A “garnishment” is a proceeding where the creditor requires the borrower’s employer to pay a percentage of the debtor’s wages into the court until the judgment is satisfied. A garnishment is served on the employer, not on the employee. Thus, it is not necessary for the creditor to “serve” (notify) the borrower of the garnishment, and it may hit the borrower unexpectedly.
Alternatively, a garnishment can also take the form of a “levy”. Here, the creditor may cause the debtor’s bank account to be frozen, and have the bank pay the monies over after a brief waiting period. Again, the borrower does not need to be directly notified, and is often surprised to find that his funds have been frozen. A levy may attach to a joint account even if the other owner(s) of the account have nothing to do with the debt owed to the creditor.
Bankruptcy is commonly used as a defensive action to stop lawsuits, garnishments, and levies. If bankruptcy is filed before a judgment is entered, the bankruptcy will prevent the suit from going forward. If a judgment has been already entered, then at state law, the debt becomes “secured” by a “judicial lien”. In bankruptcy court, a judicial lien may be “avoided” if the lien “impairs exemptions” to which the Debtor would otherwise be entitled. A judgement usually “impairs exemptions” where the Debtor does not own significant equity in property. (This subject is beyond the scope of this article, and would have to be discussed specifically with the lawyer).
If monies have already been taken under a garnishment or levy, it may still be possible to get the money back. Basically, the monies taken must be capable of being “exempted” in the individual case. Further, the amount must still be in the possession of the employer, bank, or court, or alternatively, if the monies have been remitted to the creditor, they must have been garnished within 90 days of the bankruptcy filing, and must exceed $600.00 in amount. These matters are frequently (but not always) resolved in favor of the Debtor. Resolution depends on the facts of the individual case.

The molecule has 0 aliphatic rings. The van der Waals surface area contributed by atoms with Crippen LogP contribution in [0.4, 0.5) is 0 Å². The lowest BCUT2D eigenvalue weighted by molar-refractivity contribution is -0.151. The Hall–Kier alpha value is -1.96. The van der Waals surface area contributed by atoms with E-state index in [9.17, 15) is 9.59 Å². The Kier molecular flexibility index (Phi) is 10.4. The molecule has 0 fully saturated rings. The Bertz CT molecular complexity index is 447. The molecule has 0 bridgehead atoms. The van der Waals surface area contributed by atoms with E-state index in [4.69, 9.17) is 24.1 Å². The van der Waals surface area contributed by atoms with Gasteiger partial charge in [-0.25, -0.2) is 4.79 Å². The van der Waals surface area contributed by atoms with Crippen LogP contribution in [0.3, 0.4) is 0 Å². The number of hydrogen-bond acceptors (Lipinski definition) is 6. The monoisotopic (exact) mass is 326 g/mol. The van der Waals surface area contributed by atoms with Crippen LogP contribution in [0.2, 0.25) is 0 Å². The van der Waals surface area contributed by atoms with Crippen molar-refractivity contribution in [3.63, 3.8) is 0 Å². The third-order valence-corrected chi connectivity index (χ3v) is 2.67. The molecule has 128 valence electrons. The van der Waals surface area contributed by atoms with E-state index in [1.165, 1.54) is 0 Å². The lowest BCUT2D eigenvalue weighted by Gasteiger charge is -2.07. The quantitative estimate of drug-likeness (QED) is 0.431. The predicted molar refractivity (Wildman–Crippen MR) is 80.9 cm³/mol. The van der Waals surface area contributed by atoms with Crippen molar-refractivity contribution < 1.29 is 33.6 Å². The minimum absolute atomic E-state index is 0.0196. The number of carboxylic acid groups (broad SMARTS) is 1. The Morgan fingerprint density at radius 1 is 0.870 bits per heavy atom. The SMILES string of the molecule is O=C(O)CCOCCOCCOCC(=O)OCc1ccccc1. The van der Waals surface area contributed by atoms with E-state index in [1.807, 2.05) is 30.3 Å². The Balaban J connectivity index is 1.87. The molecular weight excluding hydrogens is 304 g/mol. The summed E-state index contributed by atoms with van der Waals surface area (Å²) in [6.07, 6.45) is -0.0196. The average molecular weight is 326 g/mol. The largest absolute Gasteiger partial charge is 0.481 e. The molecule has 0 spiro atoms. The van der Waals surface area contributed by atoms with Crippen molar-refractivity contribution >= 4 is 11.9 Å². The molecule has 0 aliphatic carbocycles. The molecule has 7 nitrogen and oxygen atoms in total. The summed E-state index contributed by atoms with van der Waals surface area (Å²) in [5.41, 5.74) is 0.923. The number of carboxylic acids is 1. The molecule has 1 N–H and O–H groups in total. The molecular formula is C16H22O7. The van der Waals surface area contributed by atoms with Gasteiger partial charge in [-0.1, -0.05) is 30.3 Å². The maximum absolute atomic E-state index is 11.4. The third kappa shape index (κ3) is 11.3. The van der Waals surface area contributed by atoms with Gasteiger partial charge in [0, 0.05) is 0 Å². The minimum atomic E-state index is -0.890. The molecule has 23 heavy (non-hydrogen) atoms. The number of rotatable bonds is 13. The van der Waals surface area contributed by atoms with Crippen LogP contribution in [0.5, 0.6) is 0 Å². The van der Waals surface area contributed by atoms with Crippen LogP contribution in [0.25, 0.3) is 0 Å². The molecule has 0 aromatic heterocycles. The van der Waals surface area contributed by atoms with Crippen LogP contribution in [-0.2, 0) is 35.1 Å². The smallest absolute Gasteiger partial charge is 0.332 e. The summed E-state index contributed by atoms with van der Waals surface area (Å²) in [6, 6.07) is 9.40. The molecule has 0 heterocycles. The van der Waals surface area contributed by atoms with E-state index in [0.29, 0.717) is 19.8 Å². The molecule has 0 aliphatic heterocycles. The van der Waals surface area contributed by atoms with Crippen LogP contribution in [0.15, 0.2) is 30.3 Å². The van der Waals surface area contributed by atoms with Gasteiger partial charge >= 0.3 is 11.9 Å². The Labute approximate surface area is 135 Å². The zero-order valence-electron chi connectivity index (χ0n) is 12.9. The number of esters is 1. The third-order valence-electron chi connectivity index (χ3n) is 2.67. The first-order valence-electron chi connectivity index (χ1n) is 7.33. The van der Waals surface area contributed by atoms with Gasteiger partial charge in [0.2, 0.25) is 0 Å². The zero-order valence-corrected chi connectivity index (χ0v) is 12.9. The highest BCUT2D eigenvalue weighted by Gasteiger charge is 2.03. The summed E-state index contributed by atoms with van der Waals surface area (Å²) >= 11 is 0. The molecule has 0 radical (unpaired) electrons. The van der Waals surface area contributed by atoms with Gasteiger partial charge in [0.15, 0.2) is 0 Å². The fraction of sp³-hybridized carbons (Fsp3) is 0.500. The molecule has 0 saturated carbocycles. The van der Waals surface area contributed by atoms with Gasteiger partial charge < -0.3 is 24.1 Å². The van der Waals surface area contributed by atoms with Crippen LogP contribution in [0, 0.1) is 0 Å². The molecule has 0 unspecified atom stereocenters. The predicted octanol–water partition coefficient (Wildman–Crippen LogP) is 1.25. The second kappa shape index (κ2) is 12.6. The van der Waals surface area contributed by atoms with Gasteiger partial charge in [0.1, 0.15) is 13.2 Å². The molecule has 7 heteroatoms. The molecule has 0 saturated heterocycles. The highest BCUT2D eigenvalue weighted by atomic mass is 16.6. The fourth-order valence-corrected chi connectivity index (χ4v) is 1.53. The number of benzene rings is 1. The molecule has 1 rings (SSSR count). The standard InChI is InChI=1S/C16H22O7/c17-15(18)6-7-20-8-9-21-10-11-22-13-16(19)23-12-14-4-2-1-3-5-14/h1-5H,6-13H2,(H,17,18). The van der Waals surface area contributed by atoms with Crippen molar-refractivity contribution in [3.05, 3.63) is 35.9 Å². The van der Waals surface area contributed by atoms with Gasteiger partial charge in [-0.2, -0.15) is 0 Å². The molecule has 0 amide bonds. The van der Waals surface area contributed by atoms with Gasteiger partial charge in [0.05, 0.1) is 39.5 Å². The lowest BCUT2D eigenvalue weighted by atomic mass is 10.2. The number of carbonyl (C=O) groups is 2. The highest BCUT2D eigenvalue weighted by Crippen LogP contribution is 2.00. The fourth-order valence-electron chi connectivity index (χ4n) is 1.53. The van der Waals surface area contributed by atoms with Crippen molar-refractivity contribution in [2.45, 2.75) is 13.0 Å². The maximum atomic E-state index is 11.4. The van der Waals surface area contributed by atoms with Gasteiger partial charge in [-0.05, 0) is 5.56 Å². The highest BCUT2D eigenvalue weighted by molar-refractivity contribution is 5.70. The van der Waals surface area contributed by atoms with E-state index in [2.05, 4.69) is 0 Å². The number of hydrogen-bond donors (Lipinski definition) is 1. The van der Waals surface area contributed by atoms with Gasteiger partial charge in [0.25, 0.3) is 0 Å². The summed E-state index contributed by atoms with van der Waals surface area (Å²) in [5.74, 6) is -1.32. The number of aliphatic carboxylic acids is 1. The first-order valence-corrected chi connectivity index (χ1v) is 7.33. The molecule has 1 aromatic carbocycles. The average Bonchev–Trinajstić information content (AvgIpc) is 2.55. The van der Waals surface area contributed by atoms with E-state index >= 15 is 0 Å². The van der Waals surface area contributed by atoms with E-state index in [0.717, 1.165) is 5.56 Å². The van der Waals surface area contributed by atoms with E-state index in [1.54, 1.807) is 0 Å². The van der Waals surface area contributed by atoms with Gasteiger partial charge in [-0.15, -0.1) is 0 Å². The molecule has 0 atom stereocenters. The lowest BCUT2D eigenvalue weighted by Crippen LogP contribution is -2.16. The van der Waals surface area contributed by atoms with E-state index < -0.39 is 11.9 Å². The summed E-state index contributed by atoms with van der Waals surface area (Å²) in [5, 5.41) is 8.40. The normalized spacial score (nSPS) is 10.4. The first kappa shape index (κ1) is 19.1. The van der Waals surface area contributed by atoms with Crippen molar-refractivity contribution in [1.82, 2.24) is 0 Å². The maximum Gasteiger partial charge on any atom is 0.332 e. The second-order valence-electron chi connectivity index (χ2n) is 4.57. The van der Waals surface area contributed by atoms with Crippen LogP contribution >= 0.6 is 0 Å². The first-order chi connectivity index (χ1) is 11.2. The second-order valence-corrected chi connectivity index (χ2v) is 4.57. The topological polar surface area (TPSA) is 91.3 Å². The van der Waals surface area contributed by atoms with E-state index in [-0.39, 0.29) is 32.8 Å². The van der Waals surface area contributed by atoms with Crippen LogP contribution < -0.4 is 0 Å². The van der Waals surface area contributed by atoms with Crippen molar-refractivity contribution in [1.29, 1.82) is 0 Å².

Please contact one of our lawyers at 770-683-3303 to discuss how this applies in your particular situation.
The so called “means test” is a formula that Congress made part of the Bankruptcy Code in 2005. In revising the Bankruptcy Code, Congress decided that too many Debtors were “abusing” bankruptcy by obtaining a discharge of debt that they really could afford to repay. Read more “What is the “Means Test”?”
In the broadest sense, the bankruptcy “Trustee” refers to the Office of the United States Trustee, which is part of the United States Department of Justice. The Trustee comes from the executive branch of the government, which is different from the bankruptcy judge, who is part of the judicial branch of government.
The mission of the Trustee is to promote integrity and efficiency in bankruptcy cases for the benefit of both debtors and creditors. The Trustee’s office oversees the administration of cases, and is a “watchdog” to prevent fraud and abuse.